Is it possible that Alzheimers is the same problem? We're trying to fix something that is already beyond repair?

There might be 10 researchers out there who are as brilliant at seeing thru the fog as Mr. Feynman. Maybe we should be concentrating on finding and supporting them - outside the normal (and failing) organizations?

Perhaps funding like Common Sense?

(And before anyone jumps on me - I lost my father to Alzheimers - I'm glad I only had one father to lose, I couldn't do it twice.)

Dear Ms. Silberner - Thank you for this excellent article. Obviously there is an ingrained case of group-think that is limiting the creative and rewarding the narrative. Have a blessed day. KenMc

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There can be no cure for advanced Alzheimer's disease, since the brain's limited reconstruction facilities cannot replace large swaths of destroyed neurons with new cells with all right characteristics and connections.

Prevention - not cure or drugs - is the only way to thwart this and numerous other neurodegenerative diseases. The word "drug" appears 34 times in this article, but there is no mention of nutrition or vitamin D.

Without proper vitamin D3 supplementation, such as (for 70kg 154lb body weight without obesity, 0.125 mg 5000 IU a day) or recent extensive UV-B skin exposure, most people only have 5 to 25 ng/mL circulating 25-hydroxyvitamin D (25(OH)D), which is made in the liver from vitamin D3. The immune system needs 50ng/mL (125nmol/L) or more to function properly - to mount full innate and adaptive responses to cancerous cells, viruses, bacteria and fungi and to reduce the chance of self-destructive inflammatory responses.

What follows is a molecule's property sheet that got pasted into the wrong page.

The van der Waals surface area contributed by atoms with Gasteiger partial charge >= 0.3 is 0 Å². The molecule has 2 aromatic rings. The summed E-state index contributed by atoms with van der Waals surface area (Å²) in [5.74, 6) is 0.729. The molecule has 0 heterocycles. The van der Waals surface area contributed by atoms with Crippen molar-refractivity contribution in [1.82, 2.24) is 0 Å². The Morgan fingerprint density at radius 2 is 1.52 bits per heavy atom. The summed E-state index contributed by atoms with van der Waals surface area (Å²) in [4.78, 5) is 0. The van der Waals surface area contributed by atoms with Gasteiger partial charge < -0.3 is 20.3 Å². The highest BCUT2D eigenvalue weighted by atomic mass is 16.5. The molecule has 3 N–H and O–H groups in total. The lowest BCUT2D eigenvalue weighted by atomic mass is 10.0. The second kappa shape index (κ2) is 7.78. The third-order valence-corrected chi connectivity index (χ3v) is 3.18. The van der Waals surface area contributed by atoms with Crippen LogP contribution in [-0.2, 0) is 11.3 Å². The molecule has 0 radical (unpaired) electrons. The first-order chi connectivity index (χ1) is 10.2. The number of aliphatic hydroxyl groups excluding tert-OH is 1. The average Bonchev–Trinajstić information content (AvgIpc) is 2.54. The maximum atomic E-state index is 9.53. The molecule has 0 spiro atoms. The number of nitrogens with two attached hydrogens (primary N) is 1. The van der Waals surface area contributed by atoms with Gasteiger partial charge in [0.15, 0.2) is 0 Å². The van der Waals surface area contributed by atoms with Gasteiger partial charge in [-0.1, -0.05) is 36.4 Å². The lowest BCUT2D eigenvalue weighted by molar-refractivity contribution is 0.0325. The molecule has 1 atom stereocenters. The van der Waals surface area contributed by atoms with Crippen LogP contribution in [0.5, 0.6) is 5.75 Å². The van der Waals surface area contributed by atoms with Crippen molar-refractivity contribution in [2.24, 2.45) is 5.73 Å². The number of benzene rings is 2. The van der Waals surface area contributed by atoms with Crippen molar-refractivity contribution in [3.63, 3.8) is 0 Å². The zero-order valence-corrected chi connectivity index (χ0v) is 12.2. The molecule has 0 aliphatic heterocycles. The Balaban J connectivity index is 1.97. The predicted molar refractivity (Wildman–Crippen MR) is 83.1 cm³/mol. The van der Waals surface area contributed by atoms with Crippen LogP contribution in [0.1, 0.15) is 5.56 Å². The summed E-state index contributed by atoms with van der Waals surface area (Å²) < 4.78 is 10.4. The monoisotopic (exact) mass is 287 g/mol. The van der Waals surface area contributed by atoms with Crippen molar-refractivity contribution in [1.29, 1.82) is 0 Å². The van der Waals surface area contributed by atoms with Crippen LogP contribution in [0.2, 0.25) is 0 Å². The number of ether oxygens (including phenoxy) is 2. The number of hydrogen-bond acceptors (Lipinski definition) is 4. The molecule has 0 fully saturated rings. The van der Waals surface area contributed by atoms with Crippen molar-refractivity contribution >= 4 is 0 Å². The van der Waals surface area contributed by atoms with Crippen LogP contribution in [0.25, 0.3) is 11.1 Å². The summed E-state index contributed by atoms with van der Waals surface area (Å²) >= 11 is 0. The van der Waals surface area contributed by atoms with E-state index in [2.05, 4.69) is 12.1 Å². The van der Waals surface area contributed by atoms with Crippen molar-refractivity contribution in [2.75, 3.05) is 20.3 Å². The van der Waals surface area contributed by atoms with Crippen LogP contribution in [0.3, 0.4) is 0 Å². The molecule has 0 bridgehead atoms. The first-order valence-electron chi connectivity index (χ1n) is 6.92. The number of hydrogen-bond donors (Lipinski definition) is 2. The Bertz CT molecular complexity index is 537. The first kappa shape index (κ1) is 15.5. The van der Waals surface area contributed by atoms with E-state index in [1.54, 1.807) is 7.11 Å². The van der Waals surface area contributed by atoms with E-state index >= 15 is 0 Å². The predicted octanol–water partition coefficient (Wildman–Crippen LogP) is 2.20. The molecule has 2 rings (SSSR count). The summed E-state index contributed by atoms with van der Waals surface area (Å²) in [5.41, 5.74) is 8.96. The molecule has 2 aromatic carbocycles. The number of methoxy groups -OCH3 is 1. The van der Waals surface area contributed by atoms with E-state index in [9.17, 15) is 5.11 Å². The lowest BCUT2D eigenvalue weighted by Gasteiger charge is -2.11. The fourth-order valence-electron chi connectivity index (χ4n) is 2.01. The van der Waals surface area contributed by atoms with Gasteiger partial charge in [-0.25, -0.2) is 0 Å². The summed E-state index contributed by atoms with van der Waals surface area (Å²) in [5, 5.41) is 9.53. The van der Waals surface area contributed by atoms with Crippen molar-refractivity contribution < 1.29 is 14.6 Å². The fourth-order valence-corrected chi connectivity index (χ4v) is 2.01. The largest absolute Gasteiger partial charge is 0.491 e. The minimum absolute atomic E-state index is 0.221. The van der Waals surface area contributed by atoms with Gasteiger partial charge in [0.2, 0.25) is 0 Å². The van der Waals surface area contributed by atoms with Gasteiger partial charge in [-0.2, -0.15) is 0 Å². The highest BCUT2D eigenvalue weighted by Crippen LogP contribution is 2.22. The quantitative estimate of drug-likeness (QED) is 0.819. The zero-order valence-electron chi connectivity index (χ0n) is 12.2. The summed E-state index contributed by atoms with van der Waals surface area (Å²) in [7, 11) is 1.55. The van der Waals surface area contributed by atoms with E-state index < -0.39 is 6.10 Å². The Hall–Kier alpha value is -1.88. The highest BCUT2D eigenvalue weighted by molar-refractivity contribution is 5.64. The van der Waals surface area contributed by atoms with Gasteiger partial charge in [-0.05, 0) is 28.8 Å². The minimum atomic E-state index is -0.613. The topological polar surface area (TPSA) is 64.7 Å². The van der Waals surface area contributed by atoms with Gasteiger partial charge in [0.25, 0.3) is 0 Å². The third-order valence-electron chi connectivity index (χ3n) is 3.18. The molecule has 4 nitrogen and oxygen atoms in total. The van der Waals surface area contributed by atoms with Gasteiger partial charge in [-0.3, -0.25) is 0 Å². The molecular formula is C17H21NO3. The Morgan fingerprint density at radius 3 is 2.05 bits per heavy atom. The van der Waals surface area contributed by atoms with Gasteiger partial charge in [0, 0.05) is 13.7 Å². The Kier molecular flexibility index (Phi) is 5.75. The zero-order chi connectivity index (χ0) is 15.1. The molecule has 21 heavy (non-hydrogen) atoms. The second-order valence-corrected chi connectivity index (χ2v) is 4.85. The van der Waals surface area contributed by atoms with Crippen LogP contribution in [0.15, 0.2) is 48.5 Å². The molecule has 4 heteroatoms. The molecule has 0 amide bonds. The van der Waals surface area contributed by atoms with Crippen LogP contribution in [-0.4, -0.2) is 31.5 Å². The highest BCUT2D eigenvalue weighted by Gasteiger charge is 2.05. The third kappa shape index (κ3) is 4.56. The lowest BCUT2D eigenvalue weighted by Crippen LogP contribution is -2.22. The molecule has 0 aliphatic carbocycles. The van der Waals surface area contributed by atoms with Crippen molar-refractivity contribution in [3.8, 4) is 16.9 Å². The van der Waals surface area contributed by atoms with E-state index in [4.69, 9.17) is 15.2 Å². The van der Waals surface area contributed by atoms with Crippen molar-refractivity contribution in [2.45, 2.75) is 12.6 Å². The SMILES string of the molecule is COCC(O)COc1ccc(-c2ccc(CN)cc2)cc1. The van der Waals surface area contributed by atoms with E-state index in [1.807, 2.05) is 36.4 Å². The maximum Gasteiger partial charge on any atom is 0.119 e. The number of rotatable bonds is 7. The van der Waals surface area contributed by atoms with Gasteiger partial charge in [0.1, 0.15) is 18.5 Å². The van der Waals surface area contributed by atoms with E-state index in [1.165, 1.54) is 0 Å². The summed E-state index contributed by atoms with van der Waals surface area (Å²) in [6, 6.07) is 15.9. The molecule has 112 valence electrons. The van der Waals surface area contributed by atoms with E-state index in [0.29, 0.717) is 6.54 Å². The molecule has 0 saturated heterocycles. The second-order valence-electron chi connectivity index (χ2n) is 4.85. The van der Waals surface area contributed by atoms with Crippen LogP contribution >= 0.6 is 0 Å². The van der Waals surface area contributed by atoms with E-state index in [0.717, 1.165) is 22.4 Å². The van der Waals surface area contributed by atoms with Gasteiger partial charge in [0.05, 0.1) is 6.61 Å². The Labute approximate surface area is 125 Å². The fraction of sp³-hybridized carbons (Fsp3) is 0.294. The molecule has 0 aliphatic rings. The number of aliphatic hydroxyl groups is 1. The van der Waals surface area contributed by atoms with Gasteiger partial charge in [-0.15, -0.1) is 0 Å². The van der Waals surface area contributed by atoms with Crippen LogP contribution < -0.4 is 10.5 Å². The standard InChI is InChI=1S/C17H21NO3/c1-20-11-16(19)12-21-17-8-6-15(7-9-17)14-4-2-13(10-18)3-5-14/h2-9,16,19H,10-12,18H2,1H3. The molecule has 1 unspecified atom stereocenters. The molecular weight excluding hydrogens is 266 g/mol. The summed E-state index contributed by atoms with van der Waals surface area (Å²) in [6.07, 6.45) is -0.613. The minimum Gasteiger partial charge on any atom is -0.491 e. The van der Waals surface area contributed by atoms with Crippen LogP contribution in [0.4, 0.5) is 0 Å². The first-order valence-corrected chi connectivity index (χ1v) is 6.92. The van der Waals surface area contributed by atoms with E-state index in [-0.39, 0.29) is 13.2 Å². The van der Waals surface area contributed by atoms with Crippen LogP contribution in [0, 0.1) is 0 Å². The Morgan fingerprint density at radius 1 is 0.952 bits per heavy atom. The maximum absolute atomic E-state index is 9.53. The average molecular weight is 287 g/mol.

Inflammation is an indiscriminate cell destroying immune response primarily intended for multicellular parasites, such as intestinal worms (helminths). Our ancestors were ubiquitously infected with helminths, which long ago evolved compounds which downmodulate our inflammatory responses. The human immune response today evolved over millions of years to be overly-strong to counter this downmodulation. Now we are all dewormed, our inflammatory responses are overly-strong, with some people having genetic variations which gives them especially strong and inappropriately triggered inflammatory responses which cause psoriasis, asthma, rheumatoid arthritis and the various neurodegenerative diseases.

Low 25(OH)D levels make this inflammation much worse. Many elderly people have only 1/10th to 1/4 of the circulating (25(OH)D) their immune systems need. So excessive, dysregulated, self-destructive, inflammation is easily triggered.